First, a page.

By Michelle Wynn –
Have you really laughed recently? If not then I suggest you do just as soon as you have read this article!
Spontaneous laughter is catching, no matter how bad a day you may be having, joining in is sure to lift your spirits. The use of humour helps us to create a sense of greater control over our day to day lives. Making use of humour and laughter in the face of life’s challenges can increase our ability to adapt and recover from difficulties. It helps to build resilience.
We all know how being around people who make us laugh brings an energy to the encounter, it injects optimism and relief, and brightens our day. Some people deliberately use laughter as a fun way to manage their problems, believing in the old saying that “Laughter is the best medicine.” Lord Byron was a keen believer in the links between laughter and well being. He was known to often tell his friends: “Always laugh when you can, it is cheap medicine!”
Many readers would also agree with both of these statements, they have personally experienced the power of humour in difficult circumstances. Some even believe that laughter can ease physical and emotional pain and promote physical healing. Some experiments have indicated that laughter is in fact an ‘effective therapy in some cases. It has been shown to reduce stress, relieve pain and boost the immune response. Harvey 1998. Although experimental research is in it’s early stages, the findings are encouraging! Informal studies show that humour and laughter stimulate circulation, enhance well being, exercise facial and stomach muscles, produce ‘feel good’ endorphins, a powerful release of chemicals in the brain, and also increase oxygen to the brain!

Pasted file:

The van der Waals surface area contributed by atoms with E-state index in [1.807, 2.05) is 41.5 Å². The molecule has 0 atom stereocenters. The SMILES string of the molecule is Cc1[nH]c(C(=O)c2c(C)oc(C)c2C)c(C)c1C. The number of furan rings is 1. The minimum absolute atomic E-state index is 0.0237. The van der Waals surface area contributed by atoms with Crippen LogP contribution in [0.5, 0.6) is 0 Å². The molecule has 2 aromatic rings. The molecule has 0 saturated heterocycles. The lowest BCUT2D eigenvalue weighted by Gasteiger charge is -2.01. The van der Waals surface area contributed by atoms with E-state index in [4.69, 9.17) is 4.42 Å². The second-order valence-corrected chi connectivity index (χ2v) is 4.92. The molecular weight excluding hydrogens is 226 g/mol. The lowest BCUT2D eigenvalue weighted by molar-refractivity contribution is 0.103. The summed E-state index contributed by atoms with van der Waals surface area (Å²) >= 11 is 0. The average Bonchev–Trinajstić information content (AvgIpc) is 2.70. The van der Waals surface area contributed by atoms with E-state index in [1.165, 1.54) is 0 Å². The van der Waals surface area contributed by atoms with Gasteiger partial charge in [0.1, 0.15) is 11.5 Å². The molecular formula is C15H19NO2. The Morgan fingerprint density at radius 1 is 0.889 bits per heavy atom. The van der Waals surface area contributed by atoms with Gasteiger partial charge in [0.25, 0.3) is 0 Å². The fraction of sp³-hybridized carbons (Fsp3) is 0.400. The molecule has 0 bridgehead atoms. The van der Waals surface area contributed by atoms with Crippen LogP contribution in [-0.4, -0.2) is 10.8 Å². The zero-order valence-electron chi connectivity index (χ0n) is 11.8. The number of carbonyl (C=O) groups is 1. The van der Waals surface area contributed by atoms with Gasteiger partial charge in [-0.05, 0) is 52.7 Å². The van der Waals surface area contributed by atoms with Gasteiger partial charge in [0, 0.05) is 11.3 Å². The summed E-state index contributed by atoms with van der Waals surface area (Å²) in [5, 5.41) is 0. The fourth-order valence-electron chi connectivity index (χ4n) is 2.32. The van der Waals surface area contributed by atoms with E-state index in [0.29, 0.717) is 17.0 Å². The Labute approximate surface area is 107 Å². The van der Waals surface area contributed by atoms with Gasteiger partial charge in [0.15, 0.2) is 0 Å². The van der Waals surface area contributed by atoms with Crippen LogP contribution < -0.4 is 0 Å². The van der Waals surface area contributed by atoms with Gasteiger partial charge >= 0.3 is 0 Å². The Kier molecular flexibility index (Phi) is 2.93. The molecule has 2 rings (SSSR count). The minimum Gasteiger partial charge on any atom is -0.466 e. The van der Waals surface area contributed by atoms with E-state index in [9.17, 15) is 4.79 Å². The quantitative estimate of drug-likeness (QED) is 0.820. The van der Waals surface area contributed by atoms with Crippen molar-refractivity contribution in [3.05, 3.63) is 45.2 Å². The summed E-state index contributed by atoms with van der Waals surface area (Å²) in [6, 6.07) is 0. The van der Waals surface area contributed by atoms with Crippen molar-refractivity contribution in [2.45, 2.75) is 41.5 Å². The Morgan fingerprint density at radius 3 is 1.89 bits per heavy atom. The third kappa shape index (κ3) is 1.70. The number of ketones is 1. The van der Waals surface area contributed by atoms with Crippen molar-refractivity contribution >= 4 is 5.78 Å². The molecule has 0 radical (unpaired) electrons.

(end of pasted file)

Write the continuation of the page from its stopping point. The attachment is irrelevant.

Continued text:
Can you remember a time when you have been caught in contagious laughter? How did it feel? Most people report that they found it very difficult not to laugh even in what might appear to be an inappropriate situation! Have you ever been at the dentist (or any other formal situation) when you have suddenly been overtaken by a desire to laugh, and the more you try not to, the more it takes over!
What about in situations when you have shared a joke with someone and afterward have found yourself giggling, trying to stop yourself. Sometimes just looking at the person you shared the joke with triggerslaughter all over again long after the event. Try to remember an example of when laughter took you outside of yourself and your own concerns at the time. How did it help you?
Humour and laughter are completely free, and yet powerful tools in the promotion of well being. They can be taken with you anywhere, any time! Humour and laughter give you that bounce back factor, they restore hope and inspire joy! Even in the most difficult of times I have seen people reveal their ability to keep going, and support each other in the use of humour and laughter.
By nourishing this aspect of ourselves we remain fully authentic, in touch with the best in ourselves, and connected to others in sharing the gift of laughter. These are crucial elements in overall quality of life! With laughter we honour our emotional, physical and spiritual needs, and pay attention to the importance of our ‘self-talk’ in managing our emotions, as life ebbs and flows around us. This is what gives us that all important sense of emotional balance. Next time you laugh, remember, you are really taking care of yourself and others.
By Michelle Wynn, psychologist, Psychotherapist and Life Success Coach has extensive experience in helping others overcome problems and achieve success.
Her website http://www.wellnesswayfinderinstitute.com is dedicated to helping people access self-help coaching articles and life-enhancing and products.